Subte: (Metro) Culture in Buenos Aires

Subte: (Metro) Culture in Buenos Aires

For those unfamiliar with Buenos Aires, the “subte,” short for “subterraneo” is the metro system in the capital federal. After two months of riding the subte on a daily basis, I have gathered some tips, observations, and explanations for future Buenos Aires visitors.

Subte: (Metro) Culture in Buenos Aires

Boarding:

“Demoros,” or delays, are common on the subte, but rarely announced. If your train does not show up for what seems to be a very long time, don’t be alarmed. Even if the train going in the opposite direction has come by several times while you are still standing on the platform, just be patient. Sooner or later your train will arrive at the station. When it does, be prepared to push your way through the crowd to board. As the train pulls into the station, “pasajeros,” or passengers, crowd around the nearest door hoping to get a spot in the packed cars. The “elevator rule” courtesy to let those on the train get off first is more of a guideline than the golden rule.

Riding:

Despite the rather rushed, every-pasajero-for-him-or-herself experience that is associated with boarding subte, once in the car, passenger etiquette changes dramatically. There are a limited number of seats and there is a definite social hierarchy of who gets a seat and who has to stand. As the train goes from stop to stop, people get on and off creating a constant game of musical chairs of who gets one of the limited seats. Unlike the public transit in the United States, where commercials have to suggest giving up your seat to a senior, it’s a daily reality here.

  • First and foremost, pregnant women and the elderly tie for first pick at a seat. Most of the time, when a mother-to-be boards the subte, people offer up their seats.
  • After that, seats go to anyone with an obvious injury or disability or someone riding accompanied by small children. Similar to above, seats are offered to this group as well. Only once in my time here, did a mother with a small child even have to ask for a seat.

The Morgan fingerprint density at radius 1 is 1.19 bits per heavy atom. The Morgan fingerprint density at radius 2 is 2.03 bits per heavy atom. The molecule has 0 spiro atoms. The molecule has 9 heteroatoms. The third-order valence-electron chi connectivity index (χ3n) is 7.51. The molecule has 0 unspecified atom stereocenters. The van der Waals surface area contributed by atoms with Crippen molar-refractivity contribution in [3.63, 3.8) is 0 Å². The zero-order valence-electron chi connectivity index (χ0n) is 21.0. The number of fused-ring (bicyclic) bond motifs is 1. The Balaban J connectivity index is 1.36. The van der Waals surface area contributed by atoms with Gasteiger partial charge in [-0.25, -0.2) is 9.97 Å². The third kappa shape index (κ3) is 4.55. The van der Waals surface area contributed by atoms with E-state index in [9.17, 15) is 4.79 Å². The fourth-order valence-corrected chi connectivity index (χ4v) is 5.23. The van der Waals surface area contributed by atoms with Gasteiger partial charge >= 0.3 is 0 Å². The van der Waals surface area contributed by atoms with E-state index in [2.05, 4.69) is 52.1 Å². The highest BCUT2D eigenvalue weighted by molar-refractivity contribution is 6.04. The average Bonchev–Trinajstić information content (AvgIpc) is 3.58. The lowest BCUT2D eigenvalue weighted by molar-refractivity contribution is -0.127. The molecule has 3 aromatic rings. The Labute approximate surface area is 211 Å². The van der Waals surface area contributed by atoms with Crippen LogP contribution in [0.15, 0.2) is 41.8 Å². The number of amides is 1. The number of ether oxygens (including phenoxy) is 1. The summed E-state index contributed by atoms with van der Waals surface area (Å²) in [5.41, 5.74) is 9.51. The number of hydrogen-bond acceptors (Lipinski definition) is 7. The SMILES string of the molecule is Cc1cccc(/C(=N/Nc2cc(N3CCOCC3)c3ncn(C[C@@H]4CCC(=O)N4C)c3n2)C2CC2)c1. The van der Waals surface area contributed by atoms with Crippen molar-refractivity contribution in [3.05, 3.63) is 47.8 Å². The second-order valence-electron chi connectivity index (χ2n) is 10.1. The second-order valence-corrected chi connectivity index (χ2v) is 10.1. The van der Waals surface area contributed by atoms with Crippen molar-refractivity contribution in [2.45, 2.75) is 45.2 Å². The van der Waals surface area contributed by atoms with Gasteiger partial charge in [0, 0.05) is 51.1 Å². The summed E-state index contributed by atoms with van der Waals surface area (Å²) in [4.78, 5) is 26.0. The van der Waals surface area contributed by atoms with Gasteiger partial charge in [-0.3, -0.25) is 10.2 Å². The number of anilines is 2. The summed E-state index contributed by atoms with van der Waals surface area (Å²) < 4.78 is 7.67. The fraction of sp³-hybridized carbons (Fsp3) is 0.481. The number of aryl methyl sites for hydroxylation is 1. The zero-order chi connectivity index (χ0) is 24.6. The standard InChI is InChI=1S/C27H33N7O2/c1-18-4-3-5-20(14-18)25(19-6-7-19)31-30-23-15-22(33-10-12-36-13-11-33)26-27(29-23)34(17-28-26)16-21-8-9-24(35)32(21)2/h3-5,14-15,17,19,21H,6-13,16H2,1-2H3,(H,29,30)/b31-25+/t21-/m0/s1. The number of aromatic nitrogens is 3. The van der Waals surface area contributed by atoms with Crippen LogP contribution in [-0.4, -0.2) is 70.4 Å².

• Thirdly, the seats are offered to people who might be the same age as your parents.
  • Finally, anything left is for young adults with girls getting preference over boys.

Often while riding subte to my university classes, sellers roam from car to car offering goods that range from 2 peso gum, stickers, scissors and baked goods to coloring books for little kids and local maps, better known as “Guia T’s.” The variety of products for sale underground seems endless. The vendors drop the item in your lap to let you know that you can look at it or try it out “sin ningun compromiso de compra,” without any obligation to purchase. The vendors then hurry back a second time to either collect cash or the unwanted product before the doors open at the next stop. Shaking your head or a subtler facial signal can indicate that you don’t want the vendor to drop the product-of-the-day in your lap. Once in a while, in spite of your behavioral cues, the vendors do it anyway, but it works most of the time.

Subte: (Metro) Culture in Buenos Aires

Disembarking:

When the subte is extremely crowded, you have to start making your way from the thick of the crowd to the doors a stop or two before your own. As you squeeze between people, be sure to ask “bajas,” or are you getting off here? This phrase signals that you are getting off and headed for the doors. The good news is that these helpful hints apply more broadly than to just trip on subte. The same customs and behaviors hold true on commuter rail trains and buses. So the next time you’re about to take a ride on the Buenos Aires subte, remember to: be patient, crowd the doorway and make sure to offer a seat to your fellow riders before taking it.

This is my stop, so ciao until next time!

 

 

Subte: (Metro) Culture in Buenos Aires

About Melanie Kaplan

Melanie KaplanMelanie Kaplan, a graduate of Wellesley College, has lived in Argentina and Brazil.

One thought on “Subte: (Metro) Culture in Buenos Aires

  1. Avatar
    Joleen guckian
    April 28, 2011
    Reply

    Love it! Thanks for sharing. (I guess I will be insulted if I go on the subte and someone offers me their seat… )

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